Context? What context?
Why, Sir, you find no man at all intellectual who is willing to leave London:
No, Sir, when a man is tired of London, he is tired of life; for there is
in London all that life can afford.
Dr Johnson, in James Boswell’s Life of Samuel Johnson (1791)
Dr Johnson’s paean to London is oft-repeated as if it were an established truth.
To admit being fed up with Britain’s capital is to admit to being worn out with
life itself. Or at least that’s what the shrinking number of people who still
think the city is worth living in would have you believe.
Let us assume for a moment that what Johnson claimed was true. That still leaves
several problems for those who would appeal to its truth to support their love
of modern day London. The most obvious of these is that the observation is two
hundred years out of date. In 1801, ten years after the publication of Boswell’s
Life of Samuel Johnson, London’s population was 900,000. In 2002 it was
7.4 million. But for the existence of many historic buildings, Johnson wouldn’t
even recognise the London of today, let alone be in any position to judge whether
it was the best place in the world to live.
Furthermore, a cursory examination of the context of Johnson’s quote shows
that it doesn’t even express a general approval of London life at all. Johnson
is talking only of the lives of "intellectual" men. Of course, an
intellectual in that time would mean a member of the comfortable middle classes,
and most definitely a man rather than a woman. People outside this exclusive
circle, intelligent or otherwise, could understandably be tired of London not
out of tiredness with life, but out of a hunger to live a better one.
Consider this description by Richard Schwartz in his Daily Life in Johnson’s
London. "Hovels and shacks were commonplace. Many of the poor crowded
into deserted houses. A sizeable number of the city’s inhabitants both lived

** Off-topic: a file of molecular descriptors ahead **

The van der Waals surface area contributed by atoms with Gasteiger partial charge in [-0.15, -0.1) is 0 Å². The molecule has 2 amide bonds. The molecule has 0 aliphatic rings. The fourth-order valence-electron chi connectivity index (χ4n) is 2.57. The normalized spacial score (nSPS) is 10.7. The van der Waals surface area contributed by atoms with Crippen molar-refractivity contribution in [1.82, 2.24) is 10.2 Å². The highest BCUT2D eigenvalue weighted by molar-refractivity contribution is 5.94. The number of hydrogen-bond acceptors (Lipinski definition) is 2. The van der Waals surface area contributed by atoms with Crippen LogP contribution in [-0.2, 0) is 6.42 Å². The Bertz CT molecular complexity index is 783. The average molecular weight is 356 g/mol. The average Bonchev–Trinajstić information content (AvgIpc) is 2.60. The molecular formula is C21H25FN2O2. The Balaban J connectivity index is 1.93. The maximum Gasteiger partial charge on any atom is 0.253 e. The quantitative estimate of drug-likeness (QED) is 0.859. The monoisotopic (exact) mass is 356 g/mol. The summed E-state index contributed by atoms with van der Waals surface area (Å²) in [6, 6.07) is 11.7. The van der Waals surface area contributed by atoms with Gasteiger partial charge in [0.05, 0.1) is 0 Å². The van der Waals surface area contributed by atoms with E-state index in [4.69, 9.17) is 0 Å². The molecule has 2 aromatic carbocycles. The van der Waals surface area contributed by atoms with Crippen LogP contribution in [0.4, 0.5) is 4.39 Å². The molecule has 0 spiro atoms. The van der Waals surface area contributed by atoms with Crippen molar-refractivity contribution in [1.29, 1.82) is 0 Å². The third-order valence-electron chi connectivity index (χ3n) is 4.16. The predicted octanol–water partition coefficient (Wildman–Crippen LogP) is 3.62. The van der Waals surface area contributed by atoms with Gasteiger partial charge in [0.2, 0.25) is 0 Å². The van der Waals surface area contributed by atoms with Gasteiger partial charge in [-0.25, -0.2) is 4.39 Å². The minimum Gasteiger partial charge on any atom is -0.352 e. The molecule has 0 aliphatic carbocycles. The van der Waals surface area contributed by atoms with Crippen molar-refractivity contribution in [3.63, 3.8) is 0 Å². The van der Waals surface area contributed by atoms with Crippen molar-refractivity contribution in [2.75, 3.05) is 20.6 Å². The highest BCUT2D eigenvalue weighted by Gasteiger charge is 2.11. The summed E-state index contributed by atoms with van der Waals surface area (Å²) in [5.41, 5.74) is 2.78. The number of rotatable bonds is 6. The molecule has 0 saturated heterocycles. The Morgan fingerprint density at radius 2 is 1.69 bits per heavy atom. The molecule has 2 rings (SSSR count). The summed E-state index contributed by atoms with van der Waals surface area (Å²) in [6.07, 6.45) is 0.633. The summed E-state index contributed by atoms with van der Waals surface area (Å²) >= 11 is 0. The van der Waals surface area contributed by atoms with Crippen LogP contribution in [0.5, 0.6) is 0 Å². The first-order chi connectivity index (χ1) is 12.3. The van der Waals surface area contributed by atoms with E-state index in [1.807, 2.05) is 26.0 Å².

and worked below ground level." Even in Johnson’s time, there were plenty
of good reasons to tire of London.
In this case the insensitivity to context is usually unobjectionable. Quotations
do take on a life of their own and can be used simply to express a sentiment
in a particularly pithy way. I myself have used Yeats’ lines "The best
lack all conviction, while the worst are full of passionate intensity"
out of context to celebrate the lack of conviction Yeats is actually lamenting
in the original poem. (And I’ve also misattributed it.) In a similar way, when
people trot out Johnson’s line they are usually doing no more than borrowing
some words to express how they feel better than they could using their own words.
However, if we are taking something as authoritative, to justify as well as
to express what we think, then ignoring context is inexcusable. If we think
the fact that Johnson said this about London says something about its truth,
then we are guilty of riding roughshod over the all-important context in which
it was first uttered.
Another striking example of this kind of contextual insensitivity is Marx and
Engel’s claim, made in the Communist Manifesto in 1848 that "The
proletarians have nothing to lose but their chains". Even the proudest
of unreconstructed Marxist would have to admit, given the huge differences between
the conditions of the working classes today and one hundred and fifty years
ago, that if this assertion is still true it needs to be shown to be still true.
One cannot pretend that a claim made at a particular historical time and place
becomes timelessly true simply in virtue of it being repeated enough over the years.